NASA Scientists Identify Three Causes Of Drift In Earth’s Spin Axis

Posted: Sep 20 2018, 7:23am CDT | by , Updated: Sep 20 2018, 8:30am CDT, in News | Latest Science News

 
NASA Scientists Identify Three Causes of Drift in Earth’s Spin Axis
The observed direction of polar motion (light blue line) compared with the sum (pink line) of the influence of Greenland ice loss (blue), postglacial rebound (yellow) and deep mantle convection (red). Credit: NASA/ JPL-Caltech

Using observational data from 20th century, researchers have for the first time identified three processes responsible for this drift.

Scientists have long known that Earth revolves around Sun. When Earth completes an orbit around sun or the star at the center of our solar system, it gives us an year. Our planet spinning around on its axis, an imaginary straight line that runs through the North and South Poles, gives us the length of a day (24 hours).

Although Earth’s rotation seems stable, it is actually far from being perfect. Earth drifts and wobbles when it rotates on its spin axis. This movement is known as polar motion and evidence suggest that the spin axis drifted about 4 inches (10 centimeters) per year in the 20th century. Over the course of a century, it becomes more than 11 yards (10 meters).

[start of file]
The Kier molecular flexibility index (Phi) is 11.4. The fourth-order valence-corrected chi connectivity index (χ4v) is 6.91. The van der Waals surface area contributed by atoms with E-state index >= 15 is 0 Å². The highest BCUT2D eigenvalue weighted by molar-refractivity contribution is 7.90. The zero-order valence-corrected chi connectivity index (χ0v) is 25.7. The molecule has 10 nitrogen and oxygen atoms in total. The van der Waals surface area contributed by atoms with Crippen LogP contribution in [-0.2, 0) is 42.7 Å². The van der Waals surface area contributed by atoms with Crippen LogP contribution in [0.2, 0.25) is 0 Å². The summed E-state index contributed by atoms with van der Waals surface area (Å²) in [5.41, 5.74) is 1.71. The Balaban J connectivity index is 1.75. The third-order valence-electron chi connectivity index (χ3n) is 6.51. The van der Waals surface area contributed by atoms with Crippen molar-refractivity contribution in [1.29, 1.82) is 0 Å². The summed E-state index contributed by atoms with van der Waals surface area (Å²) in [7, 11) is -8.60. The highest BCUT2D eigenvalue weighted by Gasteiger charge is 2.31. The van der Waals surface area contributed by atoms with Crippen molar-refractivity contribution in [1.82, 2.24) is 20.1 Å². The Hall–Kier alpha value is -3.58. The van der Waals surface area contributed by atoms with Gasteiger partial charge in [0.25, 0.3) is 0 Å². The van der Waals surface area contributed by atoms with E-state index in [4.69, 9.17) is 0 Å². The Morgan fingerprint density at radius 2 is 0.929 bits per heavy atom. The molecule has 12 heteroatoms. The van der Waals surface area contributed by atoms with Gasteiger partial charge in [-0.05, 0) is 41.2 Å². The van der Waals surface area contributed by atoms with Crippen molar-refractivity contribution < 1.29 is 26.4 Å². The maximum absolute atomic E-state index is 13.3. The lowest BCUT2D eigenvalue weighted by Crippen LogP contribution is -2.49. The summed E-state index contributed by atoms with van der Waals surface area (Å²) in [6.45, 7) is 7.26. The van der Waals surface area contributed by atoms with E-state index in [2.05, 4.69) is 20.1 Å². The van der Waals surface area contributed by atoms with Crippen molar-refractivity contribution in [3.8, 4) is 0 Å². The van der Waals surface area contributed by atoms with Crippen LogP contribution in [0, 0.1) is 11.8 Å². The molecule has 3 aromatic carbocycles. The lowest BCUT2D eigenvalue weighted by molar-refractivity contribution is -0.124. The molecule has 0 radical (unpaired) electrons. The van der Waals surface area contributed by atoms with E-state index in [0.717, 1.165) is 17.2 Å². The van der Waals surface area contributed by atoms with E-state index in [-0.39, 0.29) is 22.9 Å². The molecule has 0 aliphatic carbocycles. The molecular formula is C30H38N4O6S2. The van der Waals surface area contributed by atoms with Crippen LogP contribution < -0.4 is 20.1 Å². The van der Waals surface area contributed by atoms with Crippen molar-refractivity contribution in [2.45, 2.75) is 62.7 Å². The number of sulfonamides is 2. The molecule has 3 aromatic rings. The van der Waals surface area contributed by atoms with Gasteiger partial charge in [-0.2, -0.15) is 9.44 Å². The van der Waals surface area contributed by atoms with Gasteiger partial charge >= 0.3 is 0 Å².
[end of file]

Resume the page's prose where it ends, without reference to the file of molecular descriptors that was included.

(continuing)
Using observational and model-based data from the 20th century, researchers have for the first time identified three processes responsible for this drift. They are Greenland ice loss, glacial rebound and mantle convection.

“The traditional explanation is that one process, glacial rebound, is responsible for this motion of Earth's spin axis. But recently, many researchers have speculated that other processes could have potentially large effects on it as well," said lead Surendra Adhikari of NASA's Jet Propulsion Laboratory in Pasadena. "We assembled models for a suite of processes that are thought to be important for driving the motion of the spin axis. We identified not one but three sets of processes that are crucial -- and melting of the global cryosphere (especially Greenland) over the course of the 20th century is one of them."

As Earth warmed in the 20th century, Greenland ice loss increased at an alarming rate. According to the latest study, a total of about 7,500 gigatons - the weight of more than 20 million Empire State Buildings - of Greenland's ice fell into the ocean during this time period. When a huge amount of mass transferred to the oceans, it caused a drift in Earth's spin axis.

The study also reveals that glacial rebound or the melting of heavy glaciers at the end of last ice age is responsible for only about a third of the polar drift in the 20th century. The third and final key contributor is mantle convection or the movement of tectonic plates on Earth's surface. It is triggered by the heat from Earth's core.

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<a href="/latest_stories/all/all/47" rel="author">Hira Bashir</a>
The latest discoveries in science are the passion of Hira Bashir (). With years of experience, she is able to spot the most interesting new achievements of scientists around the world and cover them in easy to understand reporting.

 

 

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